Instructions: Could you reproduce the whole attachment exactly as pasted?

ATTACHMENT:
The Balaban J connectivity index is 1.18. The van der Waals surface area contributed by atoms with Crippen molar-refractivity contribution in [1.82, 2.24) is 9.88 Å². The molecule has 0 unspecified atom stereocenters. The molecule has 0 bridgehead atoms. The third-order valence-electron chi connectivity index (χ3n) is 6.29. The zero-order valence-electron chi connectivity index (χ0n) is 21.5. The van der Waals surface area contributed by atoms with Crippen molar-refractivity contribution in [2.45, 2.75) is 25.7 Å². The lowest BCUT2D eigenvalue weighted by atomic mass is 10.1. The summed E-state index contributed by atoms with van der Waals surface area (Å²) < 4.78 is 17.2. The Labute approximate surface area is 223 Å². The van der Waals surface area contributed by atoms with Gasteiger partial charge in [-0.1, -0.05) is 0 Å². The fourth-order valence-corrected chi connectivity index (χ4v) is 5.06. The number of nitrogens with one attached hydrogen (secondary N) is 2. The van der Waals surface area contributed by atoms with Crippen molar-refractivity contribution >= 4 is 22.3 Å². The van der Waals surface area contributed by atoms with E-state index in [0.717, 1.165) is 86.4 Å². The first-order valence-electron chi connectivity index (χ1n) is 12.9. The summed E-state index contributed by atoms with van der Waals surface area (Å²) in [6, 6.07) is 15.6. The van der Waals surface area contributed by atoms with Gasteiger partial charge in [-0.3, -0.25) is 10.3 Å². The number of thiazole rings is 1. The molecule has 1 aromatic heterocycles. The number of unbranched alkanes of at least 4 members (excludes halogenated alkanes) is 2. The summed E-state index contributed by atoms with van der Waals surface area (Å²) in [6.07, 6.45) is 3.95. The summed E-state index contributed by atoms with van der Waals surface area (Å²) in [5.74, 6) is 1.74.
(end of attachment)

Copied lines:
The Balaban J connectivity index is 1.18. The van der Waals surface area contributed by atoms with Crippen molar-refractivity contribution in [1.82, 2.24) is 9.88 Å². The molecule has 0 unspecified atom stereocenters. The molecule has 0 bridgehead atoms. The third-order valence-electron chi connectivity index (χ3n) is 6.29. The zero-order valence-electron chi connectivity index (χ0n) is 21.5. The van der Waals surface area contributed by atoms with Crippen molar-refractivity contribution in [2.45, 2.75) is 25.7 Å². The lowest BCUT2D eigenvalue weighted by atomic mass is 10.1. The summed E-state index contributed by atoms with van der Waals surface area (Å²) < 4.78 is 17.2. The Labute approximate surface area is 223 Å². The van der Waals surface area contributed by atoms with Gasteiger partial charge in [-0.1, -0.05) is 0 Å². The fourth-order valence-corrected chi connectivity index (χ4v) is 5.06. The number of nitrogens with one attached hydrogen (secondary N) is 2. The van der Waals surface area contributed by atoms with Crippen molar-refractivity contribution >= 4 is 22.3 Å². The van der Waals surface area contributed by atoms with E-state index in [0.717, 1.165) is 86.4 Å². The first-order valence-electron chi connectivity index (χ1n) is 12.9. The summed E-state index contributed by atoms with van der Waals surface area (Å²) in [6, 6.07) is 15.6. The van der Waals surface area contributed by atoms with Gasteiger partial charge in [-0.3, -0.25) is 10.3 Å². The number of thiazole rings is 1. The molecule has 1 aromatic heterocycles. The number of unbranched alkanes of at least 4 members (excludes halogenated alkanes) is 2. The summed E-state index contributed by atoms with van der Waals surface area (Å²) in [6.07, 6.45) is 3.95. The summed E-state index contributed by atoms with van der Waals surface area (Å²) in [5.74, 6) is 1.74.